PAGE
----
<p>Food safety regulator recommends natural alternative for soft drink concentrates, chewing gums and others.
For the growing number of calorie conscious-consumers, who would prefer a more natural alternative to sugar, there could be good news. A scientific panel for food additives at the apex Food Safety and Standards Authority of India (FSSAI), the regulatory body which makes rules for food safety, has recommended the use of stevia, a natural sweetener for use in carbonated water, soft drink concentrates, chewing gums and table-top sweeteners.
The recommendations represent the first hurdle crossed by leading fast moving consumer goods companies such as soft drinks major Coca-Cola, branded edible oil & commodities major Cargill India and PureCircle (a stevia supplier), which had applied for permission for its usage in the country.
The recommendations will have to be cleared by an expert panel of FSSAI, a draft notification will then be circulated to all stakeholders before the final change is notified. The process can take eight to twelve months.
The panel has recommended up to 200 milligrams per kg of steviol equivalent, which is an active component in stevia, in carbonated water and soft drink concentrates. In chewing gums, the panel has recommended up to 3,500 milligrams per kg of steviol equivalent, while in table-top sweeteners the panel has not prescribed an upper limit leaving it to the discretion of the manufacturer instead who will have to declare how much he is using per tablet on the pack.
It has, however, sought clarity on the use of stevia in table-top sweeteners.
While Coca-Cola declined to comment, Ishteyaque Amjad, director, corporate affairs at Cargill said the move was a positive one. "We haven't received the letter from the FSSAI. But when we do, we will respond to it,” he said. Cargill markets the second-largest table-top sweetener in the US called Truvia.
This product uses two additives stevia and erythritol in combination with each other.
Stevia is a species of herbs and shrubs, which was first grown in both north and south America. As a sweetener, stevia's taste has a slower onset and longer duration than that of sugar-and is an attractive natural sweetener for people with diabetes or who prefer low sugar diets.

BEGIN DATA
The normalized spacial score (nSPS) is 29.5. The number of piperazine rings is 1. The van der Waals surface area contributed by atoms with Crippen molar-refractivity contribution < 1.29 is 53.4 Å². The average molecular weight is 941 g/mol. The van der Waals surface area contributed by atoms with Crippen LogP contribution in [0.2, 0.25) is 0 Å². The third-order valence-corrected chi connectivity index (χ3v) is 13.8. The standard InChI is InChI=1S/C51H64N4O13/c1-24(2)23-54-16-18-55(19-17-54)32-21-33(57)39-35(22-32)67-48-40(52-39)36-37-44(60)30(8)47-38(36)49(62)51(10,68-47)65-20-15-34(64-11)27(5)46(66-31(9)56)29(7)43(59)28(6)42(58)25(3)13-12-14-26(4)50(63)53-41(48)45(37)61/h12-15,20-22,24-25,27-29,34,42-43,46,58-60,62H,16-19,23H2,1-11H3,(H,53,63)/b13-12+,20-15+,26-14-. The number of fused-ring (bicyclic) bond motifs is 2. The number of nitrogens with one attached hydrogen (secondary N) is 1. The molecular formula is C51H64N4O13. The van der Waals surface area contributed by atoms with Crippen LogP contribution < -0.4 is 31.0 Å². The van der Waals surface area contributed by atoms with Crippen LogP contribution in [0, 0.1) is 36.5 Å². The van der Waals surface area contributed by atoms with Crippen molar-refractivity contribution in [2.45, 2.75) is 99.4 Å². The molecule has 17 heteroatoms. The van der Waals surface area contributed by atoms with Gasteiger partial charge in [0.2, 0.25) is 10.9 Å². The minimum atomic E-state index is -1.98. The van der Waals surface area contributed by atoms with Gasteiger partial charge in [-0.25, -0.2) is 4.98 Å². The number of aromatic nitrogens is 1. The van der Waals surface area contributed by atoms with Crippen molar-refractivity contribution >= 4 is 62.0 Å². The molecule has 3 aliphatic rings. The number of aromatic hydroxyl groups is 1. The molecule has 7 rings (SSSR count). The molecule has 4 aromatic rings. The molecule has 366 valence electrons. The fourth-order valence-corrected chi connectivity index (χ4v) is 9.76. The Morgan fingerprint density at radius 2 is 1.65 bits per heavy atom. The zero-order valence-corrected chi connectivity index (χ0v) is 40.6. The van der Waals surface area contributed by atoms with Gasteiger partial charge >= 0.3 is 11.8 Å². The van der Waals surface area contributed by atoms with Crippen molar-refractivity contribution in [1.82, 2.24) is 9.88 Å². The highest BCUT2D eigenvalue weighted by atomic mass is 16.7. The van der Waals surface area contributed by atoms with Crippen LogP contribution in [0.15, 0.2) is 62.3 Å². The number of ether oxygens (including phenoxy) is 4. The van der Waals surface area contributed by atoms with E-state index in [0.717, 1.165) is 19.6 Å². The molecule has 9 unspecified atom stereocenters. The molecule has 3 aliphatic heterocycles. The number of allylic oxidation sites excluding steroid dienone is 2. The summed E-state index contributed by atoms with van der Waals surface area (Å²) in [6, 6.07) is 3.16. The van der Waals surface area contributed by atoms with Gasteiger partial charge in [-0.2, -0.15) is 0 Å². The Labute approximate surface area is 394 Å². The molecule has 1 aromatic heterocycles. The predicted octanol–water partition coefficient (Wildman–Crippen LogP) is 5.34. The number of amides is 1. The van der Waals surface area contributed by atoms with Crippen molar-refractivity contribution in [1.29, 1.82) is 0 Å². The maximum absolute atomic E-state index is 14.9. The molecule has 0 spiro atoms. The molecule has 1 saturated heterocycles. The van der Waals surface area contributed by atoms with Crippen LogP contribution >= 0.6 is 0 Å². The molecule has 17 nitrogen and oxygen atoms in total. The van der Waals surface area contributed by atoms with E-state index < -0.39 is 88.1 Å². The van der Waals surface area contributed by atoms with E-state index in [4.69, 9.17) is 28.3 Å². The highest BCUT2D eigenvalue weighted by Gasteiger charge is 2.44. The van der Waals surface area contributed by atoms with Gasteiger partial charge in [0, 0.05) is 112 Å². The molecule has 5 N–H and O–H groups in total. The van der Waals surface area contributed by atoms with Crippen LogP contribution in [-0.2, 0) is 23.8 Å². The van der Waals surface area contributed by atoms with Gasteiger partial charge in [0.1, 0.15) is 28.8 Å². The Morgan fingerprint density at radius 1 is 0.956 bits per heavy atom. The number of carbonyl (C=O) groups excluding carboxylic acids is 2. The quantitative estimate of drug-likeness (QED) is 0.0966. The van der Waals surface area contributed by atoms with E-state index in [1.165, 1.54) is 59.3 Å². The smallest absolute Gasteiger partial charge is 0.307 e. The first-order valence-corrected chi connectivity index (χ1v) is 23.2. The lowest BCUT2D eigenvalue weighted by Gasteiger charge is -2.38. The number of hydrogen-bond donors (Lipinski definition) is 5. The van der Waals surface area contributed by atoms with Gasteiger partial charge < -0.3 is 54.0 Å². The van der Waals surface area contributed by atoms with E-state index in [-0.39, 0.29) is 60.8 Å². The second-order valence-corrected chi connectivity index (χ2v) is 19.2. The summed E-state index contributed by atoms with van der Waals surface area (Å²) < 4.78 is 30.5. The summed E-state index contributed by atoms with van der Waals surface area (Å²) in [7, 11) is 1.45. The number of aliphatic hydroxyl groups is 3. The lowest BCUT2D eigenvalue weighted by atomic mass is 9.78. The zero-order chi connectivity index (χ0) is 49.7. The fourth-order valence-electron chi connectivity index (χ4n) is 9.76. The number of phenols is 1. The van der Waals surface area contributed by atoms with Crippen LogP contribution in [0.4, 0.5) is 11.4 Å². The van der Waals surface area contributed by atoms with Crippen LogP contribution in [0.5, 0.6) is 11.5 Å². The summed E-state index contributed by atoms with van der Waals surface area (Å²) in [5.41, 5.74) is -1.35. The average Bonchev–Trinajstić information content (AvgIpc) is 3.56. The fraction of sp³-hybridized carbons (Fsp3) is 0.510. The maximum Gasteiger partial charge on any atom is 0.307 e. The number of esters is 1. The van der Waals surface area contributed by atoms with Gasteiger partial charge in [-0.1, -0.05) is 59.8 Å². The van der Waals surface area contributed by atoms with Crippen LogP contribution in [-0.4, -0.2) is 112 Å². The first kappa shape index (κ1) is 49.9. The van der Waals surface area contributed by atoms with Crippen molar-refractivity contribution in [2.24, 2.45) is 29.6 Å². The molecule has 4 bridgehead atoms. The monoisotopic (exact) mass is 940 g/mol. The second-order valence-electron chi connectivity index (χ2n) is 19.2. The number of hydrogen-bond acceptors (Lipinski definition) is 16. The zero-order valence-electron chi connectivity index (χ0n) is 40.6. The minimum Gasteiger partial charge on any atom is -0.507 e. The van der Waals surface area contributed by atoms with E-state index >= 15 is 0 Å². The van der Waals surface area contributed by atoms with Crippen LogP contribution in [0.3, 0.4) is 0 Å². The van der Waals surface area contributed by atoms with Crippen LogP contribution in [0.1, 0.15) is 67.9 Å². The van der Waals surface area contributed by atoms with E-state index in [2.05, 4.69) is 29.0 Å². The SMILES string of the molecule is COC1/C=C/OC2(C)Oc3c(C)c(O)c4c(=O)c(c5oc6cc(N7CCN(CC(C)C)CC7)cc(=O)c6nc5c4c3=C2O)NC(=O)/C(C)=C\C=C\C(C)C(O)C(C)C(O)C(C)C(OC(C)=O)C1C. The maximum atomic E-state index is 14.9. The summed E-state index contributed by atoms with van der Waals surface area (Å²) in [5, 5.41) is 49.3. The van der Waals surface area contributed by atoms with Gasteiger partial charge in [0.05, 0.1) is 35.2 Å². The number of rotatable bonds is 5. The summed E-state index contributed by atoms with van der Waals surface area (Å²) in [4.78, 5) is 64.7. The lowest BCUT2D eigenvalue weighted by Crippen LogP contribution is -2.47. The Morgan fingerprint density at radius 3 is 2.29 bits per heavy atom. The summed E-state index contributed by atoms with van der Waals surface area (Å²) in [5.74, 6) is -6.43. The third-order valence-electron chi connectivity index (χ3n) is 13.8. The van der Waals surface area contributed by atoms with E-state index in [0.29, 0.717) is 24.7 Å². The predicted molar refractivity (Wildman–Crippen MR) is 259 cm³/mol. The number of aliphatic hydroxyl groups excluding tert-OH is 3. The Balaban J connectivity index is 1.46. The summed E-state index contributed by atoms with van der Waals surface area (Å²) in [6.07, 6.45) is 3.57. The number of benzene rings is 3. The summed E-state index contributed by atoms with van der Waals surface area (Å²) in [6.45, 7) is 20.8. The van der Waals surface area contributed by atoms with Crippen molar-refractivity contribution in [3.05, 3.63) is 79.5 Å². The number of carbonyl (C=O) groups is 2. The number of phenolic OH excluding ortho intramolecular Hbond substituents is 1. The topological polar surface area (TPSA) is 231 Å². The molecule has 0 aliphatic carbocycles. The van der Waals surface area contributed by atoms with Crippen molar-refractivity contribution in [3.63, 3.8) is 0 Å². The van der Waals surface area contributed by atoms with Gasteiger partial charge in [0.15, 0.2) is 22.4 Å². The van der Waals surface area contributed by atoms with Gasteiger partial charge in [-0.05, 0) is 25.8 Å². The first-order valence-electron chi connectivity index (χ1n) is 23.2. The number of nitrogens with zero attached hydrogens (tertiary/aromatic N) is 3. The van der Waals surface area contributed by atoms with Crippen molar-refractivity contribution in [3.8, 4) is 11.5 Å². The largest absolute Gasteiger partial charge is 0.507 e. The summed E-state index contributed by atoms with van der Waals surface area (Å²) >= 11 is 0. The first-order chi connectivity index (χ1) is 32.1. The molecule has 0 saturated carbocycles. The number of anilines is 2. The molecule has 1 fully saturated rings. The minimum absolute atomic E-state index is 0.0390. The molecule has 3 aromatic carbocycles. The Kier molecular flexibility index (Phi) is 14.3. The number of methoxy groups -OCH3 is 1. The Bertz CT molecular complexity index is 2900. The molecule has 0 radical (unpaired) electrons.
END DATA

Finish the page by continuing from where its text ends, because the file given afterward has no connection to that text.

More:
Industry experts, however, say that while the shrub is available in retail stores and grown in some places in south India, the sugar lobby has not taken too well to the alternative. The reason, say FMCG companies, is that as much as 60 per cent of sugar produced in the country is consumed by alcohol, beverages and confectionery companies.
The popularity of stevia could pose a challenge to them.
Stevia extracts are up to 300 times sweeter than sugar. To achieve the profile of sugar, therefore, using it with another additive helps.
Globally, Stevia is approved as a food additive in a number of countries, including the US, China, Japan, Mexico, France, Paraguay, Korea, Brazil, Israel, Malaysia and Taiwan. In Japan it accounts for over 40 per cent of the sweetener market there. The European Union is on track to clear stevia for use by the end of this year.
The additive this year was approved by CODEX Alimentarius, an international body created by the Food and Agriculture Organisation and the World Health Organisation, for usage across product forms.
While the recommendations by FSSAI's scientific panel for food additives do not explicitly state whether stevia can be used in combination with another additive, food science experts say it would have helped had that been considered as well. A detailed mail to FSSAI seeking answers to these questions remained unanswered. "People prefer the taste of sugar. And if stevia can be used in combination with another additive, it will help," said the managing director of a food company, requesting anonymity.
Diet Coke and Diet Pepsi in India, for instance, use aspartame and acesulfame K, which are synthesied, high-intense sweeteners.
If stevia is allowed to be used in combination with low-intense sweeteners, it could go a long way in helping manufacturers replace high-intense, synthesied sweeteners, which are said to have adverse effects in case of high usage, said experts.
Apart from aspartame and acesulfame K, the other high-intense sweeteners permitted in India include splenda or sucralose and saccharine.